The Holistic Curriculum

The Holistic Curriculum: Second Edition

JOHN P. MILLER
Copyright Date: 2007
Pages: 208
https://www.jstor.org/stable/10.3138/9781442685598
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  • Book Info
    The Holistic Curriculum
    Book Description:

    First published in 1988,The Holistic Curriculumexamines the philosophical, psychological, and social foundations of holistic education, outlining its history and discussing practical applications in the classroom.

    eISBN: 978-1-4426-8559-8
    Subjects: Education

Table of Contents

  1. Front Matter
    (pp. i-iv)
  2. Table of Contents
    (pp. v-vi)
  3. Preface
    (pp. vii-viii)
    John P. Miller
  4. Part One: Holistic Curriculum:: The Context

    • CHAPTER ONE Holistic Curriculum: The Why and the What
      (pp. 3-15)

      Holistic education attempts to bring education into alignment with the fundamental realities of nature. Nature at its core is interrelated and dynamic. We can see this dynamism and connectedness in the atom, organic systems, the biosphere, and the universe itself (Capra 1996). Unfortunately, the human world since the Industrial Revolution has stressed compartmentalization and standardization. The result has been fragmentation.

      This fragmentation permeates everything (Senge, Scharmer, Jaworski & Flowers, 2005, p. 190). First, we have separated economic life from the surrounding environment, and the result has been ecological devastation. The air we breathe and the water we drink are often foul....

    • CHAPTER TWO The Philosophic Context: The Perennial Philosophy
      (pp. 16-24)

      The ‘perennial philosophy’ (Huxley, 1970) provides the philosophic underpinnings of the holistic curriculum. The perennial philosophy holds that all life is connected in an interdependent universe. Stated differently, we experience relatedness through a fundamental ground of being.

      The roots of holistic education can be found in a core wisdom underlying various spiritual traditions and teachings. This core wisdom is referred to as theperennial philosophy. It is possible to identify the perennial philosophy, or at least aspects of it, within the mystical thread of most religions and spiritual psychologies. In the West the search for the perennial philosophy can be...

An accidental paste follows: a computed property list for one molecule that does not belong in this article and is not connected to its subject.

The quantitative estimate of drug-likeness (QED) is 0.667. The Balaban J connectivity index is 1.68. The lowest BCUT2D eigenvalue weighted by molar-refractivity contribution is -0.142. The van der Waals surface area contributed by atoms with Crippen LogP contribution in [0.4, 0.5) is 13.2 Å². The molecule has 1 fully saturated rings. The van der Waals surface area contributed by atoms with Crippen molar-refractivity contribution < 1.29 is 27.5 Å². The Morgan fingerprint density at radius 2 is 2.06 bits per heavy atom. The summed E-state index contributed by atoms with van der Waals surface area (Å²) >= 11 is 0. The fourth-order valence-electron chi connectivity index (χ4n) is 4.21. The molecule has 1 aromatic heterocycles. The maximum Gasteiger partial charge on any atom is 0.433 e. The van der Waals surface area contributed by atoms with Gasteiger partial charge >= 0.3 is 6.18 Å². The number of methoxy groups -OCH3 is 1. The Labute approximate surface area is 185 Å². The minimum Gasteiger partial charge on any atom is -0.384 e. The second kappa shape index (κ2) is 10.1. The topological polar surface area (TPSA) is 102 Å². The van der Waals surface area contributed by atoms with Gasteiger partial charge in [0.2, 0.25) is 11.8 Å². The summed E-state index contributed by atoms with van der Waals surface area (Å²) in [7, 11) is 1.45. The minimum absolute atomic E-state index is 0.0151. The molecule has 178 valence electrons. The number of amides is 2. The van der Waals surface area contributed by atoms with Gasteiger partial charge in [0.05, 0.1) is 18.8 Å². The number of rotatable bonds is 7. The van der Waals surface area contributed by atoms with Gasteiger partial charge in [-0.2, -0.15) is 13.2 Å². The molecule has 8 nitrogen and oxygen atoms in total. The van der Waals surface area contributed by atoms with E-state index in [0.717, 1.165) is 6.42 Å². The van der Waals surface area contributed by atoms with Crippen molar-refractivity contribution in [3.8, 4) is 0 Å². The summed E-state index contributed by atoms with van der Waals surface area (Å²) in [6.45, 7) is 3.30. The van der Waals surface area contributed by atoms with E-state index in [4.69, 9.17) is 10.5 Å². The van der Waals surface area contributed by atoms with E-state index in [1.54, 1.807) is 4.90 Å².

• CHAPTER THREE The Psychological Context: The Unconditioned Self
      (pp. 25-46)

      The perennial philosophy is based on the concept that within each human being is a conditioned self, or soul. This is the deepest part of being, which at the same time is connected to the highest principle of the universe – God, or the Tao. Hinduism refers to the Atman (individual consciousness)–Brahman (universal consciousness) connection. Before examining the soul in more detail, let us briefly review the three educational orientations discussed in chapter 1 and their psychologies and focus. This is done in the form of a chart:

      Behavioural psychology ignores the inner life of the person and is...

    • CHAPTER FOUR The Social Context: An Ecological/Interdependent Perspective
      (pp. 47-66)

      We have tended to think non-contextually in terms of education; that is, we have not linked the school curriculum to the surrounding social milieu. One of the assumptions of this book is that a particular curriculum approach can often be linked with a parallel social context. With regard to the three positions of learning, the following links can be made:

      1. transmission position – laissez-faire economics

      2. transaction position – rational planning

      3. transformation position – an ecological approach

      In this chapter, I would like to briefly refer to the first two positions and then outline the transformation perspective in more detail.

      Atomistic...

    • CHAPTER FIVE Holistic Curriculum: Historical Background
      (pp. 67-86)

      The holistic curriculum is not new. Educators and philosophers have articulated its principles and used it for centuries. However, each age has had to redefine the holistic curriculum in its own terms. The major problem confronting holistic educators has been integrating its two strands. One strand has focused on personal growth. Within this strand is a further division between those who stress psychological growth (humanistic educators) and those who emphasize spiritual growth (transpersonal educators). Of course, the line between these substrands is not always clear, as the transpersonal educators usually include psychological development as a component of spiritual growth.

      The...

  5. Part Two: Holistic Curriculum:: Practice

    • CHAPTER SIX Intuitive Connections
      (pp. 89-111)

      At the beginning of the book I offered the following definition of holistic education: